If Starbucks Won't Caribou Will

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This was an easy one. Starbucks got into some Social Media heat this week when they pulled a promotion. Starbucks was offering a free ice coffee to friends and family via an email marketing campaign. As expected by all of us (but, apparently, not by Starbucks), the campaign went very viral to the point where people were offering up this free coupon for a minimal fee on eBay (and some counterfeit coupons were spotted as well). Starbucks pulled the free coffee campaign citing that it went beyond the intended audience.
What happened?
Starbucks realized that this may be one or two (thousand) more free ice coffees than the promotion had budgeted.
Caribou Coffee picked up on the news and offered to redeem the Starbucks coupons at their locations (on a set date and for a limited time frame).
Two top-level lessons were learned in this promotion and why it matters to marketers:
One, Caribou was able to get tons of free publicity and maybe even pick up a new customer or two (thousand) by leveraging a minimal PR campaign backed into a very powerful Social Media machine that would spread the story far and wide. I had never even heard of Caribou Coffee until this story broke. Now, look at me, here I am evangelizing them.
Two, Starbucks, like Agency.com, Chevy Tahoe and many others before them, underestimated the power of Social Media (which is strange considering that Starbucks is are about to unleash their Podcast, Coffee Conversations). Here was a great opportunity for Starbucks to live their brand. Starbucks is all about community, conversation and affordable luxury. Within that scope they could have let their customers know their intentions and created an adjunct campaign that would not have steered the publicity towards Caribou and turned the online world against them.
The implications are simple. If you are going to run a campaign, be prepared for it to be highly viral and be prepared for the Social Media folks to run with it. The trick is in being able to deal with the results – positive or negative. I’m still having a hard time seeing why Starbucks thought that all of these counterfeit and eBay coupons were a “problem”? Any one of us would kill for that kind of viral success.
What we continue to see is that the bigger the company is, the bigger the brand is, the harder it is for them to deal with something that is highly viral and talked about by many.
Why is that?
Companies are used to having a one-to-many conversation (like buying media on a CPM – cost per thousand basis), so when they have to turn and deal with a one-to-one conversation (viral is spread by one person to another, and Blogs are one person writing to a smallish segment), the wires get crossed and the end result is this:
Big Company speaking like it’s a one-to-many conversation to individuals who thought it was a one-to-one conversation. Visual aid: imagine speaking to your spouse on a stage through a microphone and sound system. With or without an audience, it’s not very romantic.
(Special thanks to C.C. Chapman of Managing The Gray for the tip).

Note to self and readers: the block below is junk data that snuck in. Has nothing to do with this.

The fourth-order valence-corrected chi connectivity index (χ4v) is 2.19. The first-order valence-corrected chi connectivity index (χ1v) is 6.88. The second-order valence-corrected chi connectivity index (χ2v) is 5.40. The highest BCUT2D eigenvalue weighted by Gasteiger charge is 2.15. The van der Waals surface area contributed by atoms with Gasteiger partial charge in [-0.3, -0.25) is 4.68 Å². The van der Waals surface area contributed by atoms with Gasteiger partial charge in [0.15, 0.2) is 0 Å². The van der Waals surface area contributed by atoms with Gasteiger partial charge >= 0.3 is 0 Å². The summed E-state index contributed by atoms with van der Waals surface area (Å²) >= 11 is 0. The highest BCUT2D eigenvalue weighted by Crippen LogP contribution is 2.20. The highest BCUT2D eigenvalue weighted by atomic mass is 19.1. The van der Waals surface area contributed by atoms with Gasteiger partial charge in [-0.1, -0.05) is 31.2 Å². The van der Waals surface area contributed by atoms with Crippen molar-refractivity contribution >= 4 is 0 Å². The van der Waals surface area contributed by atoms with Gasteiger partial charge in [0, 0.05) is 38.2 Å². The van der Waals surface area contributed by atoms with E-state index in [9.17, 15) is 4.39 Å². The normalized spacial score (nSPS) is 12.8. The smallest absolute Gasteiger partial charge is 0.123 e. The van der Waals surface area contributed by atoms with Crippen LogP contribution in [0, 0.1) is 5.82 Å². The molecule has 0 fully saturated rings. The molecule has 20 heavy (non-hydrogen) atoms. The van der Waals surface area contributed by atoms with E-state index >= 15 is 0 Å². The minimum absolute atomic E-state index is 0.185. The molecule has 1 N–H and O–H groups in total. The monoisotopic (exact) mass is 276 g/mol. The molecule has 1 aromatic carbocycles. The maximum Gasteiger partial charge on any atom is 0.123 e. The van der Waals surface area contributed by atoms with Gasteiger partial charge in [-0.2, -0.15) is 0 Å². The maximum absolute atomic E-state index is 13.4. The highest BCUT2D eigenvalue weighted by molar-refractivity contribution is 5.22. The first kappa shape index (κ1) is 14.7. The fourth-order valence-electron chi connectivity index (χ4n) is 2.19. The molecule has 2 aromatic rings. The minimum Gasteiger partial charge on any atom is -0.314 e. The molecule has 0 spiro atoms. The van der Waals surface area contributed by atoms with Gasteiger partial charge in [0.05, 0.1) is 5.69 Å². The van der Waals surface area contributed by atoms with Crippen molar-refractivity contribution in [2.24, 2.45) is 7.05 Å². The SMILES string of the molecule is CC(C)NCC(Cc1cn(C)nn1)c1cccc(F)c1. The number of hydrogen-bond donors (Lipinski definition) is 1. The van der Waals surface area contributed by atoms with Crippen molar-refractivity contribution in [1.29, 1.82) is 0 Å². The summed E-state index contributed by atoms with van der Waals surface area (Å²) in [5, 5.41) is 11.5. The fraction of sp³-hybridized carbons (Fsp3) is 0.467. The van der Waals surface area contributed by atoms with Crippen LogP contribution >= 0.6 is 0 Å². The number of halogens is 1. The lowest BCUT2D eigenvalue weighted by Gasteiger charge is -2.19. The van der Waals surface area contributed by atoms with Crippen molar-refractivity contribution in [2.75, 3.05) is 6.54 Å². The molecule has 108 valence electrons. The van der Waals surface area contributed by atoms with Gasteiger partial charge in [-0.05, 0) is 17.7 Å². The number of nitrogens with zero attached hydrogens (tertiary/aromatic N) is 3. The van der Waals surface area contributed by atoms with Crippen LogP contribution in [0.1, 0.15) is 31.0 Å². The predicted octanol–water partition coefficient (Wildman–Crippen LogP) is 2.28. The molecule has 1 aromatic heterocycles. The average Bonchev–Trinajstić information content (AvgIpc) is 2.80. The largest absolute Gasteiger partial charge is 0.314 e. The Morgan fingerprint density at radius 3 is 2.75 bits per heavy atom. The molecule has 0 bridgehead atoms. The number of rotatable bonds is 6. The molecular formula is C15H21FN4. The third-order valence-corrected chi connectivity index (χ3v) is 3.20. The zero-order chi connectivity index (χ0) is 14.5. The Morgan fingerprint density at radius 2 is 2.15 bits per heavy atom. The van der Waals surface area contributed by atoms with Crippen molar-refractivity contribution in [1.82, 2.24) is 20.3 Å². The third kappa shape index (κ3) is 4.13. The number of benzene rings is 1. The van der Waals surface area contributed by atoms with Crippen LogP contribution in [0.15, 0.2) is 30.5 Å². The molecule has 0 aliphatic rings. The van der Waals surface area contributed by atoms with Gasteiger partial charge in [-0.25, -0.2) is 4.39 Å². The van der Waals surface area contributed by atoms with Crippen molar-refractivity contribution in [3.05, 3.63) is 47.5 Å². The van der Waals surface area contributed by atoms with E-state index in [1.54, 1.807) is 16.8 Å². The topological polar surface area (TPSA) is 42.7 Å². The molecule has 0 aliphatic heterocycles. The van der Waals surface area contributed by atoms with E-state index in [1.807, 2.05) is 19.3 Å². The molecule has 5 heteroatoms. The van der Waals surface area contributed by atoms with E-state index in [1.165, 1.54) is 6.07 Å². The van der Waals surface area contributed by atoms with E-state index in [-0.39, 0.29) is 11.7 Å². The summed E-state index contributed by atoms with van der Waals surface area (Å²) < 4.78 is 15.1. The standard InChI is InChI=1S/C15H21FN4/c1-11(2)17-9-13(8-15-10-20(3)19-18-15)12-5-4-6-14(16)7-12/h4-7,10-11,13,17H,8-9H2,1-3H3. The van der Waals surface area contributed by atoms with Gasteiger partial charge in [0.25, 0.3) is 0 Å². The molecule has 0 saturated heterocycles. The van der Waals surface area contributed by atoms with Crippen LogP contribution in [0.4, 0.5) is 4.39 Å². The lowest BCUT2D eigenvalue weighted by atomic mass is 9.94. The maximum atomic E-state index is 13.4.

1. Caribou Coffee rules! There’s one just near the downtown Hilton in Chicago, and people were walking across the street in street clothes in 20 below last year choosing them over the Starbucks in the hotel. OK, so that was because the hotel Starbucks was being renovated, but still…

  2. Great post Mitch. You’ll be interested to know that Starbucks is now being sued by a customer in New York over the coupon snafu for $114 million, the estimated cost of an iced latte for all the customer that got shut out.
    There’s an article in Businessweek about the lawsuit.
    Starbucks needs to think long and hard about their brand and where they’re headed.

  3. Mitch,
    I’m in complete agreement about the PR coup here, but it’s easy to understand why Starbucks had to put an end to this offer. They were offering a free product with almost no restrictions. There was no end date, no limit to how many times you could use it, and no limit to how many people you could forward it to. I think the real problem was the offer itself and not the fact that it was “viral”. They had to get out of this as politely as they could and communicating publically that the offer was cancelled is probably a lot better than waiting until these lucky people were in line for their drinks.
    What is the alternative? Would you would advise Starbucks to just go with it…make their grande iced beverages free to anybody with the energy to track down the coupon on the internet and print it out?
    Caribu’s offer was smart. It introduced customers to a new product they might not have tried or been aware of, and was valid for only about 12 hours.

  4. Why is CARIBOU better than starbucks?
    Rainforest Alliance Certified coffee is grown on farms where forests are PROTECTED, rivers, soils and wildlife CONSERVED; workers are treated with RESPECT, PAID DECENT WAGES, properly EQUIPPED and given access to EDUCATION and MEDICAL CARE.
    On the opposite side of the spectrum what can starbuck’s “beloved” fair trade coffee say? “We trade fair”? Well congratulations on not ripping people off.

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